Daily News. Saturday, January 2, 1999 19
St. Croix's land can be used
to boost the economy
"The heart of America has ist or pomologist. Many of these
always been its land; said Michael Olas e Davis fruits have promising qualities that
D. Jawson of the U.S. Department could be developed"
of Agriculture. "It was the promise have given lip service to the devel- Although St Croix lost its agri-
of land that lured many of the men opment of agriculture in these cultural glory in the early 1800s,
and women who settled this islands, especially during a political the island still has the potential of
country, starting with the 104 year. According to the local feeding itself in certain food crops.
English who landed at Department ofAgricuhurcl statis- Surprisingly, almost everybody I
Jamestown, V.. in May 160T tics, 12,600 acres of agricultural spoke to about the papers series
Recently, a series of articles land is in private holding on St blamed the downfall of the indus-
were published in The Daily News Croix. The local government owns try on the government. not natural
addressing agriculture on St Croix 2,200 acres of farmland, most of phenomena.
as a possible variable industry to which is leased out to fatmers.lh In 1976 Dr Frank L. Mills wrote
help boost the island's economy, total amount of land used in agri- an aricle for the rgin Islands
like America. the heart of St. culture presently on St Croix is Agriculture and Food Fair entitled.
Croix, historically, has been its fer- greater than St. Johnt total "Public Evidence for a Mgorous
tile agricultural land. In fact. one acreage 128,335. Agricultural Program:' Ha stated a
time in the history of St. Croix, 97 From the 1780s to the 1820s number of advantages to be
percent of the land was cultivated. the maximum acreage of sugar derived by the expansion of agri-
No wonder St. Croix was once cane ever planted on St. Croix was culture in the territory.
known in the Caribbean and 21655 acres. In 1841 just before First, he said, plowing should
Europe as "the garden spot of the emancipation, there were 23.971 resume on several hundred acres
West Indies" the "breadbasket of acres of land on St. Cmix in sugar of agricultural land being held for
the Caribbean" and "the Garden of cane. Around 1889 the total num- speculation on St. Croix. Second.
Eden" From the Indians who ber of acres in cane cultivation on he stated. "Employment opportu-
inhabited St. Croix long before the SL Croix was 16.479, yielding a lit- cities in sowing, reaping, market-
first European landed at Salt River tIe less than 15.000 tons of sugar ing and processing wo.ld certainly
in 1493 to the Danish who grew 118,000 gallons of rum and increase, especially on SL Croix,
thousands of acres of sugar cane, 271.400 gallons of molasses, where unemployment levels are
they recognized the agricultural together valued at $1S,069,324. By probably highest in the territory"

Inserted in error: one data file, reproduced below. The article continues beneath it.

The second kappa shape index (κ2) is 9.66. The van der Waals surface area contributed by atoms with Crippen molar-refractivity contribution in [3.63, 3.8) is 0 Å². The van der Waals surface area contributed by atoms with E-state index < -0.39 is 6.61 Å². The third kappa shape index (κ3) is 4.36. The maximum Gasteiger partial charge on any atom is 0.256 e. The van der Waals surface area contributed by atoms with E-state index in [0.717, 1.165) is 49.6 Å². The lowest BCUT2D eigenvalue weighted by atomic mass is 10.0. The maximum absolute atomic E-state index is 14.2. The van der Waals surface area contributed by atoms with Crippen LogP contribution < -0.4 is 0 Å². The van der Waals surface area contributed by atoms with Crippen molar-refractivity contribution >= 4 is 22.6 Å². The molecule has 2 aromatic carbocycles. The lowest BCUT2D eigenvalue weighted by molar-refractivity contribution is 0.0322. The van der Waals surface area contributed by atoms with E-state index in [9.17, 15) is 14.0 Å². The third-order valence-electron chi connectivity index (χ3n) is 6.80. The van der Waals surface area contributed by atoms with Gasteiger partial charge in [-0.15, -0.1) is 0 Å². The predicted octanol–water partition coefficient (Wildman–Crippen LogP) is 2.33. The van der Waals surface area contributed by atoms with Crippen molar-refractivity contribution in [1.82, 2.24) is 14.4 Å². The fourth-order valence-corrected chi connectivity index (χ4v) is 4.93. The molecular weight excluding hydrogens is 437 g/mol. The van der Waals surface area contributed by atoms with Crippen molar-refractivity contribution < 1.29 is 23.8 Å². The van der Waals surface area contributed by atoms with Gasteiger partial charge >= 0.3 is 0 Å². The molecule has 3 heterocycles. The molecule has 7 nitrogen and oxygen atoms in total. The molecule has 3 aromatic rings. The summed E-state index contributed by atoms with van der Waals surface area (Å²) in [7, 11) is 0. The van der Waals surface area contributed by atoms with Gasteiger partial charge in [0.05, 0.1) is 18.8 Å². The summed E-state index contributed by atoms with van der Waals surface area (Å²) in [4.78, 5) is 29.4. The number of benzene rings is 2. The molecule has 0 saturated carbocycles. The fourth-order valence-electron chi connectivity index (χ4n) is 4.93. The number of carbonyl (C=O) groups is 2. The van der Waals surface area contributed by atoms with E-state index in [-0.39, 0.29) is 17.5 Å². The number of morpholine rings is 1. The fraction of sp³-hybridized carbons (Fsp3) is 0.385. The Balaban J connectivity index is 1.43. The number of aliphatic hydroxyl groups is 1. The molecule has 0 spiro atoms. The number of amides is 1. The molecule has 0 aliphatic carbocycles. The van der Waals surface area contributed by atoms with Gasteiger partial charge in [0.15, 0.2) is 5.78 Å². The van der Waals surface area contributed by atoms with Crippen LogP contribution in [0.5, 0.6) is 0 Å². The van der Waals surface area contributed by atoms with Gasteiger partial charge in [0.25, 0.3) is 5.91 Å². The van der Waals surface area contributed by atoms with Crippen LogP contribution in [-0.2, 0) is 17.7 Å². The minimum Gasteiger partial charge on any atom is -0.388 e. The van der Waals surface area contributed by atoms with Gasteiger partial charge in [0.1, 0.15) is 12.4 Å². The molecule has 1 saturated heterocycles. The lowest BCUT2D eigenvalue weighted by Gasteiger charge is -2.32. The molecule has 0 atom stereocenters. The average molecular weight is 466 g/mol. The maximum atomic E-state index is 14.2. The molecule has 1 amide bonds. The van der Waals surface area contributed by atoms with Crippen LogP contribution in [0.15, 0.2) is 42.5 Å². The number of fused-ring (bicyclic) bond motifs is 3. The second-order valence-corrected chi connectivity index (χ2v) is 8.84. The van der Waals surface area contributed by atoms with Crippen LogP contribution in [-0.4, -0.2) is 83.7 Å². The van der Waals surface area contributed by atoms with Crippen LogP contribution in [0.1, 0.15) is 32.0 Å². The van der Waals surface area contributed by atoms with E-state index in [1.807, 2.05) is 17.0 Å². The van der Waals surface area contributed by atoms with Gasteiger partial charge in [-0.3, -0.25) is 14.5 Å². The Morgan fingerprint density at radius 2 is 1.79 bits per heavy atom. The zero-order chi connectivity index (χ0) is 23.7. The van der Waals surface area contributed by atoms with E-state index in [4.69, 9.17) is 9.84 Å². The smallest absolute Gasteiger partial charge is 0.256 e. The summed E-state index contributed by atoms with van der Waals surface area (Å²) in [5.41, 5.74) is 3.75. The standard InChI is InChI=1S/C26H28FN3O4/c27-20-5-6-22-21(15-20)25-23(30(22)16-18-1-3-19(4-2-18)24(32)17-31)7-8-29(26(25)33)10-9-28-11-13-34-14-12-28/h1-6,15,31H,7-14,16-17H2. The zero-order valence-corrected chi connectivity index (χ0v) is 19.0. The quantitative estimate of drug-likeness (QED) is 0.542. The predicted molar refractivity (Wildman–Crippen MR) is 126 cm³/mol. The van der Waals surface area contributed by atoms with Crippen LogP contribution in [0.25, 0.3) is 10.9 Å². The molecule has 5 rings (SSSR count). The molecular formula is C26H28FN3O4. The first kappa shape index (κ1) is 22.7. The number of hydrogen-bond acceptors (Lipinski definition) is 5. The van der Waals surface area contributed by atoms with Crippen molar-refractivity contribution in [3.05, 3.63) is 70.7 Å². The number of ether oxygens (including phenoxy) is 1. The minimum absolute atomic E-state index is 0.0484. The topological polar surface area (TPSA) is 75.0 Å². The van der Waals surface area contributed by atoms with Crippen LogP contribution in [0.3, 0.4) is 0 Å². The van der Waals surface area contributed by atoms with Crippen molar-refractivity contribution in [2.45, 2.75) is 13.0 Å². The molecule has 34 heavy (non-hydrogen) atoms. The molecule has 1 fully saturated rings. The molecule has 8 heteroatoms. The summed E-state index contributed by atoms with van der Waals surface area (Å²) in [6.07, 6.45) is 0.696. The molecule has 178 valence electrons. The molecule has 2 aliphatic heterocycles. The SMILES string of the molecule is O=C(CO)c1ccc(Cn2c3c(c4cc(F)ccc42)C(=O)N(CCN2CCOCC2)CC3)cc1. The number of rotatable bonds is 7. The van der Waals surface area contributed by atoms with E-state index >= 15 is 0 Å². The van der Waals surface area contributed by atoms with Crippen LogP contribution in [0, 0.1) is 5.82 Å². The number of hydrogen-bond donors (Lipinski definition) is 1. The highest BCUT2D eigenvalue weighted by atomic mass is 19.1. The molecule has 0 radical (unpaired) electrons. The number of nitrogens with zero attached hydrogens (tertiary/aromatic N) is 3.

potential of the island. the 1890s the total number of Third, he said, "The need to
lbday many sugar mills and men employed in agriculare on include freight costs in the price of
great houses dotting the land- St. Croix was 3,635. or 23.6 to imported food articles is said to be
scape of St. Croix are a testimony every 100 acres.The total number largely responsible for the very
to the island's rich agricultural his- of women was 2,73, or 17.9 to high food costs in the territory,
story. Personally, I believe St. Croix evry 100 acres, especially on St. Thomas" A
is the last frontier of the Virgin The number of mules was strong agricultural program, he
Islands, and agriculture, eco- 1,211, or 79 to every 100 acres* believed, would most likely lower
tourism and light industries should and the number of ene was food costs and boost food quality.
be the focus for the 21st century. 1,576. or 10.3 per 100 acres.'hese Fourth, he said, "The continual
The question is. Will agriculture figures don't include overseers flow of capital from the territory
get its due?The majority of people and their families, owners, man- would be stemmed considerably.
in the virgin Islands want agricul- agers, squaser or children under and that capital would be reinvest-
nure to play a role or a major role in 13 years of age. D. Charles E ed in local agricultural enterprises"
our economy. Mllspauh sated in 1895 Lile Fih, he basically said the agri-
Most people I spoke with about Lagrange has an extensive banana cultural land that is now being
the paper' agriculture series field, and over 10.000 pineapples used for housing development
asked. "Why not make St. Croix were grown. Spring Gardens has would be safe if agriculture
the agricultural hub of the 'irgin extensive plantations of cocoa, became a major focus for the
Islands?"The island has proved its cofe. mangoes, oranges, vanilla diversification of St. Croix econo-
agricultural worth, one person etc. There is no doubt that the my. Addressing water and drought
said, by producing food for itself future prosperity of the island periods, I believe they can be over-
and Denmark. With the technolo- depends largely on the growing of come if we really want to feed our-
gy we have now, why not apply it fmlit" selves. Believe me, other coun-
and make agriculture profitable in He further stated, "Besides tries do it. Why not us?
the virgin Islands, particularly St. bananas, pineapples, oranges. This article reflects the views of
Croixlb me, these are all valuable lemons, limes and coconuts. a Olasee Davs. a Sr. Croix ecologist,
questions I think our political lead- number of fruits not so commonly activist and writer who holds a
era need to address in 1999. known are grown, making St. master of science degree in range
Tbo oPcn our political leaders Croix a fine field for the horticulur- management and forestry ecology